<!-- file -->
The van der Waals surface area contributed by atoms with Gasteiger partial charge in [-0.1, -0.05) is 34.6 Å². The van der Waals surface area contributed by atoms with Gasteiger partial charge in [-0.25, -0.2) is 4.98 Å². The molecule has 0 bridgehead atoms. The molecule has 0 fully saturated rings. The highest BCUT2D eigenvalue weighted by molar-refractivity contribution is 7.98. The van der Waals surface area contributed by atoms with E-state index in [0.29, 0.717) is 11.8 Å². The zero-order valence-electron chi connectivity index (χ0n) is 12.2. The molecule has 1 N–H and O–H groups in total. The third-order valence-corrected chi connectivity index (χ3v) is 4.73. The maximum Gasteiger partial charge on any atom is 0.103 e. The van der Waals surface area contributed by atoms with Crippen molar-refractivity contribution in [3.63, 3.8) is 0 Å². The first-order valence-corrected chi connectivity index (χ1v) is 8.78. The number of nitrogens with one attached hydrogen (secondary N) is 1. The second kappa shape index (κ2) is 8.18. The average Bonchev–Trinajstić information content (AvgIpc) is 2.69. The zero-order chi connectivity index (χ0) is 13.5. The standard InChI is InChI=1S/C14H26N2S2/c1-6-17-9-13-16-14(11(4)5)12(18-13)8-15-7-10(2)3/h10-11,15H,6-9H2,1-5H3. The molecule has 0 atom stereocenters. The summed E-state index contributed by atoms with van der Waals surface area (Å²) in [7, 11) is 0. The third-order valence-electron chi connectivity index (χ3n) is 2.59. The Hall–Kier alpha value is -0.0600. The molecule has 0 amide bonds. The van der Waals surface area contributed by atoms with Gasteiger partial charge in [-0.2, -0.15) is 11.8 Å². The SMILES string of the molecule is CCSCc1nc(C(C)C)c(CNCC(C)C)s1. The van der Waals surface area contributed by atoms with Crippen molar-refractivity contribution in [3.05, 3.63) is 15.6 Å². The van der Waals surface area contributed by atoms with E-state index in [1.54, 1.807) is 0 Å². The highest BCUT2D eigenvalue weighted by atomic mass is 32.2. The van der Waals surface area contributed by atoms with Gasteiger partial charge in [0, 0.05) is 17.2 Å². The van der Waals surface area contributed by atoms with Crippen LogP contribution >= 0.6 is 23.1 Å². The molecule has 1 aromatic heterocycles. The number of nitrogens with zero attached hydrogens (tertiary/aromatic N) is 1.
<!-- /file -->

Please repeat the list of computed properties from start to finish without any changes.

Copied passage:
The van der Waals surface area contributed by atoms with Gasteiger partial charge in [-0.1, -0.05) is 34.6 Å². The van der Waals surface area contributed by atoms with Gasteiger partial charge in [-0.25, -0.2) is 4.98 Å². The molecule has 0 bridgehead atoms. The molecule has 0 fully saturated rings. The highest BCUT2D eigenvalue weighted by molar-refractivity contribution is 7.98. The van der Waals surface area contributed by atoms with E-state index in [0.29, 0.717) is 11.8 Å². The zero-order valence-electron chi connectivity index (χ0n) is 12.2. The molecule has 1 N–H and O–H groups in total. The third-order valence-corrected chi connectivity index (χ3v) is 4.73. The maximum Gasteiger partial charge on any atom is 0.103 e. The van der Waals surface area contributed by atoms with Crippen molar-refractivity contribution in [3.63, 3.8) is 0 Å². The first-order valence-corrected chi connectivity index (χ1v) is 8.78. The number of nitrogens with one attached hydrogen (secondary N) is 1. The second kappa shape index (κ2) is 8.18. The average Bonchev–Trinajstić information content (AvgIpc) is 2.69. The zero-order chi connectivity index (χ0) is 13.5. The standard InChI is InChI=1S/C14H26N2S2/c1-6-17-9-13-16-14(11(4)5)12(18-13)8-15-7-10(2)3/h10-11,15H,6-9H2,1-5H3. The molecule has 0 atom stereocenters. The summed E-state index contributed by atoms with van der Waals surface area (Å²) in [7, 11) is 0. The third-order valence-electron chi connectivity index (χ3n) is 2.59. The Hall–Kier alpha value is -0.0600. The molecule has 0 amide bonds. The van der Waals surface area contributed by atoms with Gasteiger partial charge in [-0.2, -0.15) is 11.8 Å². The SMILES string of the molecule is CCSCc1nc(C(C)C)c(CNCC(C)C)s1. The van der Waals surface area contributed by atoms with Crippen molar-refractivity contribution in [3.05, 3.63) is 15.6 Å². The van der Waals surface area contributed by atoms with E-state index in [1.54, 1.807) is 0 Å². The highest BCUT2D eigenvalue weighted by atomic mass is 32.2. The van der Waals surface area contributed by atoms with Gasteiger partial charge in [0, 0.05) is 17.2 Å². The van der Waals surface area contributed by atoms with Crippen LogP contribution >= 0.6 is 23.1 Å². The molecule has 1 aromatic heterocycles. The number of nitrogens with zero attached hydrogens (tertiary/aromatic N) is 1.